Sensory Eating is not Picky Eating

I want you to imagine that you are a kid once again, maybe ten or eleven years old. You are sitting down in the evening with your family for dinner. The table is set, and your parents bring out what will be tonight’s entree: a cut of cold, raw chicken breast. It’s slimy pink mass slides onto the plate in front of you, and soon after your whole family is chowing down on the raw cuts of meat. You can’t stand to even watch anyone else eat the raw chicken, let alone fathom yourself choking it down. Yet, despite the very real disgust and aversion you feel towards the raw chicken breast, somehow it’s you who are strange for not wanting to eat it. Maybe you’re called “picky” or told that you simply need to and just learn to enjoy raw chicken like everyone else. Maybe you go hungry every night at dinner because the only thing being served are items as aversive as the cuts of raw chicken.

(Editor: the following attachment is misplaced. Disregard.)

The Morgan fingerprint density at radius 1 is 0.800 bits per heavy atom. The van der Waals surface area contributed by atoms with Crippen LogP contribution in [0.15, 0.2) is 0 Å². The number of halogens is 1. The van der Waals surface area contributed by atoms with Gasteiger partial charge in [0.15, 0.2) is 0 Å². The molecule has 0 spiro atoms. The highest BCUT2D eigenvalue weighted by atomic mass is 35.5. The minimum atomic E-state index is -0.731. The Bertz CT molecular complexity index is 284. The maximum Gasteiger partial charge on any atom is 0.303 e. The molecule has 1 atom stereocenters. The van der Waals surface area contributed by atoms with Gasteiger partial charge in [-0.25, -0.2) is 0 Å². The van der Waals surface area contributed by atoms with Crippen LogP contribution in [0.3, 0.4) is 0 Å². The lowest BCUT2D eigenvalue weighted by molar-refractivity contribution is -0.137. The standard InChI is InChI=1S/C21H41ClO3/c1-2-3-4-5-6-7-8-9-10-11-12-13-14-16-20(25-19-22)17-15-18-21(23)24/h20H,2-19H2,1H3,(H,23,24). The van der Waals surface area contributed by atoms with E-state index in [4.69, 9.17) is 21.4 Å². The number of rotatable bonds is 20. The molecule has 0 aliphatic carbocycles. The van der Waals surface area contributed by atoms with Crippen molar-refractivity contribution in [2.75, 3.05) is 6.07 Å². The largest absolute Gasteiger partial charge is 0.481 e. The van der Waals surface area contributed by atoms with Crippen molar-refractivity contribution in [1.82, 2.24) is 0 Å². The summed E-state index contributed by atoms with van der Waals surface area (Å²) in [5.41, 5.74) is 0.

Raw Chicken White Meat prepared for frying
Yummy yummy! Three raw chicken breast cuts on a white plate.

A slab of raw chicken sounds completely viscerally repulsive, doesn’t it? It’s not something that you simply “don’t like,” it’s something that you would actually have a physical negative reaction if you were ever try to eat it. I’m using this analogy to demonstrate what it’s like for a lot of autistic people who have sensory aversions to many common foods.

I’m not alone in the autism world in that I have a really hard time with food. There are very few things that I can eat, as my sensory system is tuned differently than most other people’s, and so I find many common foods to be just as repulsive as a slab of raw chicken. This isn’t a matter of simply “not liking” certain foods. I have a strong sensory aversion to most foods.

Before we get any farther, I’d like to make it clear that I didn’t make up the raw chicken analogy. That distinction goes to Cynthia from the amazing Musings of an Aspie blog, where in this post she uses the analogy in the same way I am here to demonstrate the difference between a sensory aversion and simply disliking something. I highly recommend said blog post.